The Philippines said Thursday it was verifying reports that China had set up a maritime rescue center in the disputed Spratly chain in the South China Sea.
But if the reports proved true, the Philippine government would likely do nothing because the facility at Fiery Cross Reef could help people in distress at sea, presidential spokesman Salvador Panelo said. He also dismissed fears that a Chinese rescue center could affect contending Filipino claims in the waters around the Spratly Islands.
It's a distress center, meaning it could help to those who are in need in that region, Panelo told reporters. Personally, I don't think establishing a distress center is bad.
Still, he said the government would leave it to Foreign Secretary Teodoro Locsin to study the issue and decide whether the Philippines would file a formal protest.
We will give them the benefit of the doubt, Panelo said of the Chinese.
And this is also the country that promised us then that they will allow our fishermen and not stop them from fishing in their territory or what they claimed to be their territory � and they did, they are not disturbing them. So let's see. Let's not jump into conclusions, he added.
Earlier this week, China's Ministry of Transport opened what it called a maritime rescue center on Fiery Cross Reef, according to the state-run Xinhua news service.
The Philippines calls the region Kagitingan Reef, where the Chinese have continued to fortify and expand installations in moves that have defied an agreement with all territorial claimants that there would be no structures built in those areas.
The reef, called Yongshu by the Chinese, lies in the Spratlys, a chain of potentially-rich reefs and atolls claimed by both China and the Philippines. Taiwan, Brunei, Malaysia and Vietnam are also claimants in the sea region, which is known as the West Philippine Sea to Filipinos.
The overlapping claims have long been an irritant in relations between countries in the region. Last year, China agreed to a draft that would eventually serve as a basis for a legally binding code for actions in the sea region.
That code would spell out legal parameters of what each claimant state could do in a bid to avoid the disputes from spiraling out of control. Some countries want the code to be binding and subject to ratification by signatory states.
In 2016, an international arbitration court in The Hague ruled in favor of the Philippines, and threw out China's expansive claims to the region, which it says it owns almost in its entirety based on historical grounds. Beijing snubbed the ruling, which the international community welcomed as a win for the Philippines.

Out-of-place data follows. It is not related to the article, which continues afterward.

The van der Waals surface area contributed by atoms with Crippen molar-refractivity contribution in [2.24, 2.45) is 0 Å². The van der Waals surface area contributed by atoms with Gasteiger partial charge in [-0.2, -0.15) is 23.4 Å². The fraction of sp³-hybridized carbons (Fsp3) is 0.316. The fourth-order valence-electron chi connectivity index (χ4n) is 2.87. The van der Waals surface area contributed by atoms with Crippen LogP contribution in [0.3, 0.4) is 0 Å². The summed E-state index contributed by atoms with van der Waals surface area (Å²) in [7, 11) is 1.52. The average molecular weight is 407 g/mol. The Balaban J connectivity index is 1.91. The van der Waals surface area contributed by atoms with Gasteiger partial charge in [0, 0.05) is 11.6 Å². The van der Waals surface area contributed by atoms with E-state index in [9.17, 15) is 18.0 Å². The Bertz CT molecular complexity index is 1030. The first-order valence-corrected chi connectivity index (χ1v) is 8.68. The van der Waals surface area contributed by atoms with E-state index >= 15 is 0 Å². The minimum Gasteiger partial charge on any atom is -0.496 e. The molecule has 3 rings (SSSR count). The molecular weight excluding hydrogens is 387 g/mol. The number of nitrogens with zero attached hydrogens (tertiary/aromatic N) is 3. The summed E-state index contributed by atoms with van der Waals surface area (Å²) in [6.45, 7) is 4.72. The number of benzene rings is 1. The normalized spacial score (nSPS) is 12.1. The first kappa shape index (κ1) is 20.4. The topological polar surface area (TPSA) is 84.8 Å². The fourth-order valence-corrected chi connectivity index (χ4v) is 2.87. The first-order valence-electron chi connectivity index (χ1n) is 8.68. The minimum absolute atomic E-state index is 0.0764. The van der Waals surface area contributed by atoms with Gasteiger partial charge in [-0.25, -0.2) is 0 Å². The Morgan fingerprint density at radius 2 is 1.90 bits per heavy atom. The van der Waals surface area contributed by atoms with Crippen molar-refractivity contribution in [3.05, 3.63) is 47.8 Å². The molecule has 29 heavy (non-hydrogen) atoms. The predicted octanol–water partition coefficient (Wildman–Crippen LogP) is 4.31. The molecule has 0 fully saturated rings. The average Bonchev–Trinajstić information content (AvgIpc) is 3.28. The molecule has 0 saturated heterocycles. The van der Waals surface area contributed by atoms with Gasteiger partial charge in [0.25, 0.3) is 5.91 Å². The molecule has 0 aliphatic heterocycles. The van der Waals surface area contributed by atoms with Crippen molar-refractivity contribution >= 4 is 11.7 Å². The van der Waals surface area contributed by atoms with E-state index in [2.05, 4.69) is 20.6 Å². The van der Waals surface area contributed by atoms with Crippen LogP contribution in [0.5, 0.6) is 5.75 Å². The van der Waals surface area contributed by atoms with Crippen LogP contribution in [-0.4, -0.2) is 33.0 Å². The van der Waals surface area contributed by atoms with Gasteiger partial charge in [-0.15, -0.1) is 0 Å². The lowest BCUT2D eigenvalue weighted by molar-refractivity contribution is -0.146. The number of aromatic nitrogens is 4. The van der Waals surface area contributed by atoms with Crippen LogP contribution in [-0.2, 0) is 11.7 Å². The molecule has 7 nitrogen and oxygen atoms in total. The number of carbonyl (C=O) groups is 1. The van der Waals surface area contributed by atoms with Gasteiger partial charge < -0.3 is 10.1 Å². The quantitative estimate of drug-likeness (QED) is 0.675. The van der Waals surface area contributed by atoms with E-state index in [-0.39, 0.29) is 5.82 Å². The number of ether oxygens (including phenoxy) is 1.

Philippine President Rodrigo Duterte, however, acted swiftly and moved to appease China by saying he would not seek to impose the ruling. He also changed the country's foreign policy towards China and Russia, and away from the United States, which has continued to challenge Beijing over the region by mounting freedom of navigation and overflights.
But China recently said that it had installed navigation equipment in its maritime center in Fiery Cross. Filipino intelligence officials said that the reef was also the site of an airbase, with a long runway that could accommodate long aircraft, including bombers.
On Thursday, Supreme Court Justice Antonio Carpio, the most prominent official speaking out against China, said Manila should promptly complain to Beijing about the new facility in the Spratlys. He said the foreign office should quickly file a diplomatic protest over it.
That's an exercise of administration and we should contest that because under our law that's Philippine territory, Carpio said.
If a foreign country will say 'we will use this as a rescue center,' which they should not do without our approval because that's ours, so we should protest, he said.
Inaction would mean that Manila was waiving its rights to the area, he warned.
We should be wary of that because that's an exercise of sovereignty or sovereign rights, Carpio stressed.
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